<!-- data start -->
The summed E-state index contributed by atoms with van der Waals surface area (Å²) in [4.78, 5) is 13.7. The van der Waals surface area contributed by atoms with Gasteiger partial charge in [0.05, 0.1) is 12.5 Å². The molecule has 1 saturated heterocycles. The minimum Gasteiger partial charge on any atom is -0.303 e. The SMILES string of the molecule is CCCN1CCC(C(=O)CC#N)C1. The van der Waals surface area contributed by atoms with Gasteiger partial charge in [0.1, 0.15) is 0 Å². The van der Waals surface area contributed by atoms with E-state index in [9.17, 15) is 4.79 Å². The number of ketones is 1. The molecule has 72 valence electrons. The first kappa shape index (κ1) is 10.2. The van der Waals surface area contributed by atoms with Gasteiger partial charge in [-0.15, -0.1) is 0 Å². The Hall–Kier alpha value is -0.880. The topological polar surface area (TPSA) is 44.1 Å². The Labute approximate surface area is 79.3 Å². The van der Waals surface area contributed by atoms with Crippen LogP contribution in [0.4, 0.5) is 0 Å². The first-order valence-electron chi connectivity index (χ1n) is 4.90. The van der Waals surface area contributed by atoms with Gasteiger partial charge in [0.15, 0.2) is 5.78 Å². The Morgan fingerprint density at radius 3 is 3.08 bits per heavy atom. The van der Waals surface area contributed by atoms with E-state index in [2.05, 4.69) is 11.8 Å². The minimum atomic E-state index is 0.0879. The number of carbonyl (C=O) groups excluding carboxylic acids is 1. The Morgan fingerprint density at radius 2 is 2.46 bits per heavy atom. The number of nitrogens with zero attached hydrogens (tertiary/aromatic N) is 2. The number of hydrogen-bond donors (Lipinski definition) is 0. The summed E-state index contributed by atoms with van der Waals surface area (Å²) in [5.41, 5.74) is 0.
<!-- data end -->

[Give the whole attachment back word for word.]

The summed E-state index contributed by atoms with van der Waals surface area (Å²) in [4.78, 5) is 13.7. The van der Waals surface area contributed by atoms with Gasteiger partial charge in [0.05, 0.1) is 12.5 Å². The molecule has 1 saturated heterocycles. The minimum Gasteiger partial charge on any atom is -0.303 e. The SMILES string of the molecule is CCCN1CCC(C(=O)CC#N)C1. The van der Waals surface area contributed by atoms with Gasteiger partial charge in [0.1, 0.15) is 0 Å². The van der Waals surface area contributed by atoms with E-state index in [9.17, 15) is 4.79 Å². The number of ketones is 1. The molecule has 72 valence electrons. The first kappa shape index (κ1) is 10.2. The van der Waals surface area contributed by atoms with Gasteiger partial charge in [-0.15, -0.1) is 0 Å². The Hall–Kier alpha value is -0.880. The topological polar surface area (TPSA) is 44.1 Å². The Labute approximate surface area is 79.3 Å². The van der Waals surface area contributed by atoms with Crippen LogP contribution in [0.4, 0.5) is 0 Å². The first-order valence-electron chi connectivity index (χ1n) is 4.90. The van der Waals surface area contributed by atoms with Gasteiger partial charge in [0.15, 0.2) is 5.78 Å². The Morgan fingerprint density at radius 3 is 3.08 bits per heavy atom. The van der Waals surface area contributed by atoms with E-state index in [2.05, 4.69) is 11.8 Å². The minimum atomic E-state index is 0.0879. The number of carbonyl (C=O) groups excluding carboxylic acids is 1. The Morgan fingerprint density at radius 2 is 2.46 bits per heavy atom. The number of nitrogens with zero attached hydrogens (tertiary/aromatic N) is 2. The number of hydrogen-bond donors (Lipinski definition) is 0. The summed E-state index contributed by atoms with van der Waals surface area (Å²) in [5.41, 5.74) is 0.